so when someone asks if you’d like cream in your coffee, it could mean anything from actual cream to milk to half and half to soy and nut milks to powdered or liquid non-dairy creamers. “cream” is a pretty generic term.

  4. Coffee creamer is, usually, a milk based product. The powdered variety can be kept at room temperature for a zillion years. There are liquid varieties, and while some of those might be okay at room temperature while unopened, they have to be refrigerated after opening. Both types are available flavored with popular flavors like hazelnut, chocolate, or caramel.
    I think that the main draw for a lot of people is the convenience of being able to keep a huge jar of it out on the counter. For a lot of other people, they appreciate the flavors.
    However, there are non-milk based creamers that are wonderful for folks with whey allergies or lactose intolerance. Those are almost always liquid and perishable, and can be either plain or flavored

  5. Milk just waters down coffee, in my opinion. Sometimes that’s what people want, for espresso/lattes for instance. But for regular brewed coffee, I just want to give it a richer texture and flavor without watering it down or cooling it too much. So cream (or half and half) it is.
    “Cream” is high-fat dairy, while “creamer” is basically a powdered form of fat that approximates the taste of real cream. Often it is non-dairy, for people who are lactose intolerant. Because it doesn’t spoil like real cream, it’s often what you find in people’s houses (alongside cans of Folger’s or Maxwell House) who aren’t coffee connoisseurs.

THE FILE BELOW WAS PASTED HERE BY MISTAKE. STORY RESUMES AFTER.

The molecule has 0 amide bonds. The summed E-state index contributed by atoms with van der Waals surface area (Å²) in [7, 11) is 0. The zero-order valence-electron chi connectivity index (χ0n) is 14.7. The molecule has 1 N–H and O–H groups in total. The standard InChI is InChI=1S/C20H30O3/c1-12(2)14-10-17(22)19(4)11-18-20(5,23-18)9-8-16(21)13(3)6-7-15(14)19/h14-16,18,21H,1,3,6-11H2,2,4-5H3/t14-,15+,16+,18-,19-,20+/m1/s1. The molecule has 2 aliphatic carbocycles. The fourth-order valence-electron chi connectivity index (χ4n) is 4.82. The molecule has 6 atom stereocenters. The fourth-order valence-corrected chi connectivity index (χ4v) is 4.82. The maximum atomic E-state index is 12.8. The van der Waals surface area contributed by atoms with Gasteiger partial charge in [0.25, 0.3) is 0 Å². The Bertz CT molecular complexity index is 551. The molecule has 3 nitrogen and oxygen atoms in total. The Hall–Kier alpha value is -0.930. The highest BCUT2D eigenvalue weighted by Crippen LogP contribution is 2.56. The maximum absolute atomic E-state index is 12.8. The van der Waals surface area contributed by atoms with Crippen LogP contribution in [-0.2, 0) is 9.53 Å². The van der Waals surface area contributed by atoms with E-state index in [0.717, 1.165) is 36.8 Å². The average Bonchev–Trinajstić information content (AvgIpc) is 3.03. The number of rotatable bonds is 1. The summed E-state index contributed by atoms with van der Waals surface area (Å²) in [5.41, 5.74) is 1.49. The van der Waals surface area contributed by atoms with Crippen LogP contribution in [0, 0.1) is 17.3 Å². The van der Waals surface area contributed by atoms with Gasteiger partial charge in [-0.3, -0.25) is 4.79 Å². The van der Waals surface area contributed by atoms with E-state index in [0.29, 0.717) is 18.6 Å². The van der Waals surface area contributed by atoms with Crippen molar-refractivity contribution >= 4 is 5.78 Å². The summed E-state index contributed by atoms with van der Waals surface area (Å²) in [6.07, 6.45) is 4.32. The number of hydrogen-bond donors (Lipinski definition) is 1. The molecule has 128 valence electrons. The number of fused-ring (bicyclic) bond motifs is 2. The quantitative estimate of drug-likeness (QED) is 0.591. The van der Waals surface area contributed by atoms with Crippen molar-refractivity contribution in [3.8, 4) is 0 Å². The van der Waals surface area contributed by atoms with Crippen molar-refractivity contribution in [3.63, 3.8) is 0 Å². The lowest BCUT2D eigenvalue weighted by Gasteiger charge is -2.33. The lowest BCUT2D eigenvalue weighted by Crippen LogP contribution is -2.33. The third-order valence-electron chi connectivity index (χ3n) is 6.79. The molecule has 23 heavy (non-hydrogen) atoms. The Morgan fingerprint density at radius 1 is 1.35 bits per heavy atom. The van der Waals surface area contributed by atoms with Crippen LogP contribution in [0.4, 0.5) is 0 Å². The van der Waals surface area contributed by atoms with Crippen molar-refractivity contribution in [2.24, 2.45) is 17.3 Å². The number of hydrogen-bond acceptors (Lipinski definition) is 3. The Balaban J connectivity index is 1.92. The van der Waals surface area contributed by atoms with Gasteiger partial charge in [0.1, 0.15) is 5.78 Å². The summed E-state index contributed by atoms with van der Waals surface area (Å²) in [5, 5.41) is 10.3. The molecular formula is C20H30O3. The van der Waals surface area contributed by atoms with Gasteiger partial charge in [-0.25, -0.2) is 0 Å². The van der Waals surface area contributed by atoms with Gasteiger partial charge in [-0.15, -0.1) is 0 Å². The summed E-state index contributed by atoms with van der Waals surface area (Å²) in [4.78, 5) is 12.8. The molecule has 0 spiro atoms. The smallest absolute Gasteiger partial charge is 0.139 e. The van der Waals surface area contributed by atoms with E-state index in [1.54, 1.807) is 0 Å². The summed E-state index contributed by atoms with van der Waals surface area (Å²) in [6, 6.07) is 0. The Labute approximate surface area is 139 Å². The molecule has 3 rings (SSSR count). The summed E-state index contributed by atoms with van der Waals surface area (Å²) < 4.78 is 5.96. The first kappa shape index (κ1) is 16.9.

6. Powdered non-dairy coffee creamer is .. interesting. It has many properties besides being a substitute for milk in American’s coffee.
    It is a fire Exciter. It excites fire very well, thank you so much. It is insidious on how much of a fire Exciter coffee creamer is. It works so well as a fire Exciter that there should be a warning on the labels of all powdered coffee creamers.

    What is coffee creamer and why do Americans use it in coffee instead of milk?

    Exciting.. | Random photo from Google.
    I do not drink coffee, and I am lactose intolerant. I would not know.
    I do not know why Americans do a lot of things. And I am an American.
    < Do not try that at home >

  7. What is coffee creamer and why do Americans use it in coffee instead of milk?

    This is a container of coffee “creamer”. Note on the ingredients list it says “contains a milk derivative”. This is a substitute for milk, cream, half and half, it is a powdered product but can be found in liquid form as well. I use it when travelling on road trips because I don’t like it when someone else fixes my coffee, or when I’m out of half & half at home because it doesn’t spoil. It also is called “coffee whitener” by some. It doesn’t have the taste of the real thing but it does soften the blow of really strong coffee. I have always used this or some form of milk in my coffee. I use it for convenience, although I’m really old school and rarely, if ever, go to such places as Starbucks or Carribou Coffee. Hope this helps. Some of the other answers seem to be from “purists” who would never consider using anything but real cream.